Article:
Not all chemicals are equal, and neither are all pesticides. As in most areas, many people are misinformed by vague polarizing texts that frequently talk about “toxic” chemicals without stating the dose. There are things you need to know about pesticides, and I did my best to put them all into 5 points.
1. Organic farming uses pesticides, and they aren’t necessarily less toxic
2. The best alternatives to spraying are biological controls and genetic engineering
The downside of spraying anything is that you have to create this solution, ship it to the area it is being used, and then not all of it gets where you want (some of it goes into the soil and wind). The impacts on insects who are not even interested in eating the plants are logically greater when Bt is being sprayed than when it is being expressed in the tissues of the plants.
The most promising alternatives to spraying are using biological controls (like natural predators or boosting the plant’s natural immune reactions) and genetic engineering. The new RNAi GM pest control is a really clever method of enabling plants to turn away normal pests without needing to produce anything more than a secluded double-stranded piece of DNA that inhibits the development of only the target insects. If the organic movement is really concerned about environmental sustainability, then this type of GM should be considered for admission.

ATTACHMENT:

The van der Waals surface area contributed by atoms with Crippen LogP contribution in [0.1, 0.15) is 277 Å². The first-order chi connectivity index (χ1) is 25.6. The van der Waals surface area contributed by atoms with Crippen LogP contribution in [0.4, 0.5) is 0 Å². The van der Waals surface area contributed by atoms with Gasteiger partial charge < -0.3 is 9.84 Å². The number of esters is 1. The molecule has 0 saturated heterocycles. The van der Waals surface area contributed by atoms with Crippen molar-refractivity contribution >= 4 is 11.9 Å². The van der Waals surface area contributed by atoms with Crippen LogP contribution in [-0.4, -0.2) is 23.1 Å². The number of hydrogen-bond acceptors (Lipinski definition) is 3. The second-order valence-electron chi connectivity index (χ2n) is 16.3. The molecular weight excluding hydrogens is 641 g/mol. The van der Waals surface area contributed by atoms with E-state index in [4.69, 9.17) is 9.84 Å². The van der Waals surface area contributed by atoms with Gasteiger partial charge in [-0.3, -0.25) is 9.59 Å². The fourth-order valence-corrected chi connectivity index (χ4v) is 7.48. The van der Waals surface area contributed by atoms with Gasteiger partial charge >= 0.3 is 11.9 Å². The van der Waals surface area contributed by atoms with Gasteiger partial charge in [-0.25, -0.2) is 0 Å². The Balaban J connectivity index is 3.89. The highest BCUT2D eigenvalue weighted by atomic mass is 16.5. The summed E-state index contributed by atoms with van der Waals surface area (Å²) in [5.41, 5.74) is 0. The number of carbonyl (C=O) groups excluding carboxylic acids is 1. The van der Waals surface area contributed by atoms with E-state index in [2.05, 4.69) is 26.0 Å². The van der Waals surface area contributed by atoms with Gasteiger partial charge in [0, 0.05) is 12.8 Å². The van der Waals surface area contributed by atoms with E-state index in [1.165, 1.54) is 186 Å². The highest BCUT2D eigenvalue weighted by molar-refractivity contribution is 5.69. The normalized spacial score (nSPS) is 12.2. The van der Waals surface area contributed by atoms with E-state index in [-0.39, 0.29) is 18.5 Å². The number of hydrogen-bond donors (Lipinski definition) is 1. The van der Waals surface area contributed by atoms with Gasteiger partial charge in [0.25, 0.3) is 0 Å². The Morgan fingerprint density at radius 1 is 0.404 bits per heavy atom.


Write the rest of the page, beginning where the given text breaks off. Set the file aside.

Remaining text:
3. Pesticide use has not increased with the increased use of GM crops
Everybody knows that the United States is the biggest adopter of genetic engineering worldwide, with the majority of US corn carrying glyphosate resistance. If you listen to anti-GM people, they’ll tell you pesticide use has skyrocketed since the introduction of GE crops, but this simply isn’t supported by data.
The use of Bt crops have actually reduced pesticide spraying, which is something that’d be easy to miss if you spend a lot of time in the blogosphere. The pesticides we use today are less toxic, and are sprayed in lower concentrations, than yesterday’s. Still, optimally we’d grow our plants with limited logistics.
4. Most pesticides can be removed through scrubbing with warm water
Seriously, you can remove most pesticides by simply washing and scrubbing your produce with warm water. The story going around about vinegar is, ironically, an unncessary logistical step that does not increase pesticide removal.
5. Pesticide levels are routinely tested, and the vast majority of samples are within limits
Pesticide levels of conventional and GM crops are routinely tested for pesticide residue. Ironically, organic crops that also use pesticides are not tested, nor is data about their useage levels published anywhere (they are tested for synthetic pesticides, though). A recent analysis by Europe’s Food Safety Agency (EFSA) found that 97% of samples had pesticide residues within limits, and a little over half (54%) had no detectable levels of pesticides at all, and 27% had detectable residues of more than one type of pesticide.
I’m not a fan of spraying anything onto crops, because applying anything in an excess onto a wide area will have a greater impact on the soil and the water than other methods. There are indications that our chemical use (specifically endocrine disruptors) is increasing birth defects. We can only improve the system if people are informed enough to demand meaningful change and regulation.